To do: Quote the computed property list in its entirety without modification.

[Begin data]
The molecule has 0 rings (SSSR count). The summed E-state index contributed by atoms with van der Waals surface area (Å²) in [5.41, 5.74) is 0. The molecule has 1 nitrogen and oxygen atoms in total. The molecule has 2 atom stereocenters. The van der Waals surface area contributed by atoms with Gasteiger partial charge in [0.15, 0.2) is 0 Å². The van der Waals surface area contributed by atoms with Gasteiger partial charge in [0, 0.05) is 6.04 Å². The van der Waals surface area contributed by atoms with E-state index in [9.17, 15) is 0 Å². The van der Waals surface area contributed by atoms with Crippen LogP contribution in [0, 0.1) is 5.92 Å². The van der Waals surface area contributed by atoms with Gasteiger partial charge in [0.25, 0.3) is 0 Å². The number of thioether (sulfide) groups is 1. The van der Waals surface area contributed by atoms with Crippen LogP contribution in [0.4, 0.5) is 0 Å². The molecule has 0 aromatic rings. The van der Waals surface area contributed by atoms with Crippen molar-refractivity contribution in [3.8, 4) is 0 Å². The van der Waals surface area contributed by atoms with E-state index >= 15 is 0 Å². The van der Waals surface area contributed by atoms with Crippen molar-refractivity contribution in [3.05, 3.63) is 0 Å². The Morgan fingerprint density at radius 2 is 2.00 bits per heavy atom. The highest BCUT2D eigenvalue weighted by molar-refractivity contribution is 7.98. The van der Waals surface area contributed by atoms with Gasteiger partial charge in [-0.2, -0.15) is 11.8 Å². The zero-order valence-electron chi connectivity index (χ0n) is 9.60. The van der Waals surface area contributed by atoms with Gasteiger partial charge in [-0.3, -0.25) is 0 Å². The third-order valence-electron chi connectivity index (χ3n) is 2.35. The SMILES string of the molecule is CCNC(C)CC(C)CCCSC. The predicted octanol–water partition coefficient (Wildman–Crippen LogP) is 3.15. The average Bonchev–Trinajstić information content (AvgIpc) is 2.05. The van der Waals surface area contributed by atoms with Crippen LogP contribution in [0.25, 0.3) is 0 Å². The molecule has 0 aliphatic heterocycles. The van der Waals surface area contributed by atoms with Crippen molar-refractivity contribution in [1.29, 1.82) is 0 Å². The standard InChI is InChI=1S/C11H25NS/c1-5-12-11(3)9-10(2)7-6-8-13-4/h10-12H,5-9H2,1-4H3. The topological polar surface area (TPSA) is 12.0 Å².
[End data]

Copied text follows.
The molecule has 0 rings (SSSR count). The summed E-state index contributed by atoms with van der Waals surface area (Å²) in [5.41, 5.74) is 0. The molecule has 1 nitrogen and oxygen atoms in total. The molecule has 2 atom stereocenters. The van der Waals surface area contributed by atoms with Gasteiger partial charge in [0.15, 0.2) is 0 Å². The van der Waals surface area contributed by atoms with Gasteiger partial charge in [0, 0.05) is 6.04 Å². The van der Waals surface area contributed by atoms with E-state index in [9.17, 15) is 0 Å². The van der Waals surface area contributed by atoms with Crippen LogP contribution in [0, 0.1) is 5.92 Å². The van der Waals surface area contributed by atoms with Gasteiger partial charge in [0.25, 0.3) is 0 Å². The number of thioether (sulfide) groups is 1. The van der Waals surface area contributed by atoms with Crippen LogP contribution in [0.4, 0.5) is 0 Å². The molecule has 0 aromatic rings. The van der Waals surface area contributed by atoms with Crippen molar-refractivity contribution in [3.8, 4) is 0 Å². The van der Waals surface area contributed by atoms with E-state index >= 15 is 0 Å². The van der Waals surface area contributed by atoms with Crippen molar-refractivity contribution in [3.05, 3.63) is 0 Å². The Morgan fingerprint density at radius 2 is 2.00 bits per heavy atom. The highest BCUT2D eigenvalue weighted by molar-refractivity contribution is 7.98. The van der Waals surface area contributed by atoms with Gasteiger partial charge in [-0.2, -0.15) is 11.8 Å². The zero-order valence-electron chi connectivity index (χ0n) is 9.60. The van der Waals surface area contributed by atoms with Gasteiger partial charge in [-0.3, -0.25) is 0 Å². The third-order valence-electron chi connectivity index (χ3n) is 2.35. The SMILES string of the molecule is CCNC(C)CC(C)CCCSC. The predicted octanol–water partition coefficient (Wildman–Crippen LogP) is 3.15. The average Bonchev–Trinajstić information content (AvgIpc) is 2.05. The van der Waals surface area contributed by atoms with Crippen LogP contribution in [0.25, 0.3) is 0 Å². The molecule has 0 aliphatic heterocycles. The van der Waals surface area contributed by atoms with Crippen molar-refractivity contribution in [1.29, 1.82) is 0 Å². The standard InChI is InChI=1S/C11H25NS/c1-5-12-11(3)9-10(2)7-6-8-13-4/h10-12H,5-9H2,1-4H3. The topological polar surface area (TPSA) is 12.0 Å².